31. 31. • PD for target lesions according to RECIST 1.1, – in addition to a 20% increase also consider – a 5-mm absolute increase of the SLD. small-volume disease• Clarification of Unequivocal Progression of Nontarget Lesions – SD or PR in target disease + substantial worsening in nontarget disease = PD – extremely rare
  32. 32. • One of the major changes in RECIST 1.1 is the inclusion of FDG PET Summary of guideline for including FDG PET
  33. 33. WHO RECIST 1.0 RECIST 1.1 Unidimensional, longest Unidimensional, longest Measurable diameter tumor lesions ≥10 mm Uni- and bidimensionala diameter, ≥10 mm (spiral CT);lesion definition (CT; skin by calipers); ≥20 mm if ≥20 mm other modalities CXRMeasurable node Not defined Not defined ≥15 mm short axis definitionDisease burden Measurable target lesions up Measurable target lesions up toto be assessed All (not specified) to ten total (five per organ); five total (two per organ); other at baseline other lesions nontarget lesions nontarget Sum of products of Sum of diameters target lesions, bidimensional diameters or Sum of longest diameters all Baseline sum short axis nodes, longest Sum of linear unidimensional measurable lesions diameter others diameters Disappearance of all known Disappearance of all known Disappearance of all known CR disease; malignant nodes must disease disease be <10 mm Measurable target lesions, Measurable target lesions, 30% Bidimensional disease, 50% 30% decrease in sum of decrease in sum of longest PR decrease in sum of products longest diameters; all other diameters; all other disease, no of diametersb disease, no evidence of evidence of progression progression 20% increase in sum of Measurable disease, 20% Measurable disease, ≥25% diameters, with minimum increase in sum longest increase in size of one or absolute increase of 5 mm, Progression diameters, taking as reference more measurable lesionsc or taking as reference smallest smallest sum in study; or appearance of new lesions sum in study; or appearance of appearance of new lesions new lesions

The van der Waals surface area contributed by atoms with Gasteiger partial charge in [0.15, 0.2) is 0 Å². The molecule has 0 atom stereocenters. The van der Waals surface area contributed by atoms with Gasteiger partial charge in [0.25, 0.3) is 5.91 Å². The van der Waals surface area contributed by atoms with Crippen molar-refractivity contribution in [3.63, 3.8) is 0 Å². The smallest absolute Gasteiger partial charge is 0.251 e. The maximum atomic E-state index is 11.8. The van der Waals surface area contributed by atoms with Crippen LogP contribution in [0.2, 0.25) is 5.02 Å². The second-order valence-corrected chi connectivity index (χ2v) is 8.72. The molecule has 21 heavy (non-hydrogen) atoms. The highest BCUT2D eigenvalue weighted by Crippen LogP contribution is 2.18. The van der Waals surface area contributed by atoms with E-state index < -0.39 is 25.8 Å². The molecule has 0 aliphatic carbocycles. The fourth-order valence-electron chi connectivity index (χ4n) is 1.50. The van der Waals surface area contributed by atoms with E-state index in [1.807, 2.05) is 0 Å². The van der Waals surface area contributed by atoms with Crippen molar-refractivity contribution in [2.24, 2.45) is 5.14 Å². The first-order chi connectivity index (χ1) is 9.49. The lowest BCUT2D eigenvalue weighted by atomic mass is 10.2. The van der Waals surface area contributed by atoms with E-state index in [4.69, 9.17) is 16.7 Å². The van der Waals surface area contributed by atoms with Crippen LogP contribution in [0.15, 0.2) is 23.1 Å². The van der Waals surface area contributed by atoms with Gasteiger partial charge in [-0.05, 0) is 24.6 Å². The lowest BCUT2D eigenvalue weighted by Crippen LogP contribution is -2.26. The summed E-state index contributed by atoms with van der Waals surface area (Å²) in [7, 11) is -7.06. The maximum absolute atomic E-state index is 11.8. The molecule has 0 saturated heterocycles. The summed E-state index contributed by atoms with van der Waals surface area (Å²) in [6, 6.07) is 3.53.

34. 34. Overall response rate• ORR has been used both in drug development and in clinical practice to indicate antitumor efficacy of a given agent or regimen.• According to US FDA  ORR = PR + CR – not willing to include SD, as part of the ORR. – as it is often indicative of the underlying disease biology rather than attributed to the drug’s therapeutic effect• Def. - Portion of patients with a tumor size reduction of a predefined amount for a minimum time period• ORR (often) correlates with OS.
  35. 35. clinical benefit rate• To include stable disease – meaningful responses• CBR = CR + PR + SD• Originally delineated to assess the benefit of gemcitabine in pancreatic cancer. – a composite of measurements of pain, – Karnofsky performance status, and – weight.• CB required a sustained (4 weeks or longer) improvement in at least one parameter without worsening in any others